The following post is part of my account of the fairy-tale that I was lucky enough to have my friend share with me earlier this month. If you’re so inclined, please feel free to start at the beginning: Tuna Cavatappi Be Damned (6/6/12), Unintentionally Apt (6/7/12), The Demon Known as Self-Doubt (6/8/12), Time Present and Time Past (6/11/ 12), Enjoy the Ride (6/15/12), At the Gates (6/18/12), Lavender, Who Knew? (6/19/12).
It’s remarkable how something as simple as a good meal eaten in silence can change everything…well, almost everything.
Friday, June 1
Parenthood is life-altering. It just is. I don’t think that anyone who is a parent can really explain sufficiently to those about to become parents how their lives are getting ready to change. It isn’t just about your heart expanding to sizes you never knew possible or about how that expanded heart will live outside of your body and wander around on a daily basis in a world fraught with danger. It’s also little things: piles of laundry that grow exponentially in mere seconds and meals that are never eaten at the preferred temperature or finished by you alone. And even if you do share these experiences, the parents-to-be will never fully understand what you’re talking about until they experience these things for themselves. They can’t understand—it is Mother Nature’s way of ensuring that their unenlightened minds don’t break under the strain. After all, what sane, childless person really believes that for the next seven to ten years, his or her meals will primarily consist of cold leftover chicken nuggets or half-eaten fish sticks consumed in a state of stupefying exhaustion?
Imagine, if you can, spending at least five days a week (four if you have a sainted husband who not only has some cooking talent of his own in addition to a sympathetic streak three-quarters of a mile wide) preparing, eating, and then cleaning up after these meals. What must it be like to wander into a tastefully decorated dining room with an ice-cold drink of your choice—one you get to finish all on your own—be handed a menu filled with exotic delights, things no one in your family would ever want to eat on any given day? I’m talking about things that if you put them on the table at home almost everyone would ask, Where’s the mac ‘n cheese, Mom? What would you do?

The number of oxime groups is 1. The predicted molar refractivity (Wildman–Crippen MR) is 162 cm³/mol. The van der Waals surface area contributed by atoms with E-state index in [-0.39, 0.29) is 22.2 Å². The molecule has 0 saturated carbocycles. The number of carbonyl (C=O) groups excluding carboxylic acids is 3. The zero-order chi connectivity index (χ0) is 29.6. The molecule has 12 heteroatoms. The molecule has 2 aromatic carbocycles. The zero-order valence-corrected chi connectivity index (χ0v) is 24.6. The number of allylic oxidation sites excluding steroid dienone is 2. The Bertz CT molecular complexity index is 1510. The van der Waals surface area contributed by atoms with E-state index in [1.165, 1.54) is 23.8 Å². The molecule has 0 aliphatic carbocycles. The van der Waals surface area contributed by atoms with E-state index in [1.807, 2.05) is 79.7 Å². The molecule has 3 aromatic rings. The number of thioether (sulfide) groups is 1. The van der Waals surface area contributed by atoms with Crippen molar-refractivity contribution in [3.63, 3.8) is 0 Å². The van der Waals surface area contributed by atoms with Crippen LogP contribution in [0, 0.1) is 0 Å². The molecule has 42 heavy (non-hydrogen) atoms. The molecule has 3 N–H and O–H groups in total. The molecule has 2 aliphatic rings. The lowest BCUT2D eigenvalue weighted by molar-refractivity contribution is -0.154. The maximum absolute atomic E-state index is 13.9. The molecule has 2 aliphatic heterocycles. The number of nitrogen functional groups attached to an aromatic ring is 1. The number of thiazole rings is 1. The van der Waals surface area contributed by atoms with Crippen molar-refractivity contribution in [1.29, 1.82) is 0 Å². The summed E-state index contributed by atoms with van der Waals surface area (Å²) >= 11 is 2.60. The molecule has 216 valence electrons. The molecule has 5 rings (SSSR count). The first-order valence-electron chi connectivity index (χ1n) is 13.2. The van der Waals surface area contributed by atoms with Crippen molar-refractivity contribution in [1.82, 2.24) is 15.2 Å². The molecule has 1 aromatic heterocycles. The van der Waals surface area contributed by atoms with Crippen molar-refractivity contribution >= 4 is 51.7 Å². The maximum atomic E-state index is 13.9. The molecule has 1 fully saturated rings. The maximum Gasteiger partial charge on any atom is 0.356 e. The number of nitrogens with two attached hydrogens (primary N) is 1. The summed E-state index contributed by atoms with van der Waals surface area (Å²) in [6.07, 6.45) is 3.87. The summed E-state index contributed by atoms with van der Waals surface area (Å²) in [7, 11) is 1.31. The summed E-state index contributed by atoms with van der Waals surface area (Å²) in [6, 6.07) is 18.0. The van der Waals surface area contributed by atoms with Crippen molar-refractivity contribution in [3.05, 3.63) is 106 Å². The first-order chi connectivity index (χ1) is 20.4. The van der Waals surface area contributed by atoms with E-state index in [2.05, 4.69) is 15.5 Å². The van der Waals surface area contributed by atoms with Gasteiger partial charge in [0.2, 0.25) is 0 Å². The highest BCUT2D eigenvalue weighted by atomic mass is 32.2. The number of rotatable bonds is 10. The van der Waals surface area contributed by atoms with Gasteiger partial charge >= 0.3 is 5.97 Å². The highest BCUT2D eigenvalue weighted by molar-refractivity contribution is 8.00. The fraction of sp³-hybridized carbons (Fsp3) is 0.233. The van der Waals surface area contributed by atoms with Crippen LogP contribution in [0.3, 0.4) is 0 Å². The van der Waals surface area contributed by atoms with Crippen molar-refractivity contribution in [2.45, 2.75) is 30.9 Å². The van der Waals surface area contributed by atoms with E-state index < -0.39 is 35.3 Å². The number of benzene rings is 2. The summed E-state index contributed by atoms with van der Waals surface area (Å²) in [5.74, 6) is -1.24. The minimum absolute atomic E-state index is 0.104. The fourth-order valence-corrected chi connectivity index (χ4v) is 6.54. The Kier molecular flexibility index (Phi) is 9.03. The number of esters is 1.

Me? I chose the Hacienda Burger. The one smothered in spicy barbecue sauce. The one prepared with fresh tomatoes and caramelized onions. The one topped with jalapeño jack cheese. The one made of bison. Bison.
It was made for me. Just me. Only me. I ate it. By myself. On my own. I mean, Cheryl was sitting right next to me, so I wasn’t alone; however, my meal—I ate that all by myself. No, Can I have a bite? No, Ewww. I don’t want that. Just me and one divinely, delicious burger made of B-I-S-O-N. And I ate every bite of that juicy, scrumptious, tangy, spicy, sweet, under four-hundred calorie taste sensation.
Cheryl was having her own I didn’t have to make this and I sure don’t have to share it with anyone moment herself—crispy Chalupas Compuestas with guacamole and a side of tomato salsa.
We didn’t say a word, nothing beyond the occasional, “Mmmmmmm,” for the entire meal. And then, as if having a delicious, healthy meal prepared for us and us alone wasn’t enough, our plates were promptly removed from sight and we were given our dessert options: peanut butter and chocolate frozen yogurt or pecan-praline and coconut frozen yogurt. Cheryl went for the peanut butter and chocolate and I just about bounced out of my seat for the praline-coconut option.
Ten more minutes of complete silence ensued. Fro-Yo had never tasted so good.
It was at this moment that I decided what my personal plan for the weekend would be. I’d been leading up to this for some time, and after this meal I was certain. How often do you get to step away from who you are to go someplace new, to meet new people? And how often do you get to do this with someone who probably knows you better than you know yourself?
From here on out, I was going to try to do something new—whether it be to try something I’d never eaten before or to take a class in something I’d never contemplated ever—each day. It was a small plan, a simple plan—a plan that started with a burger made of bison.
I ask you, how often does one get to say that?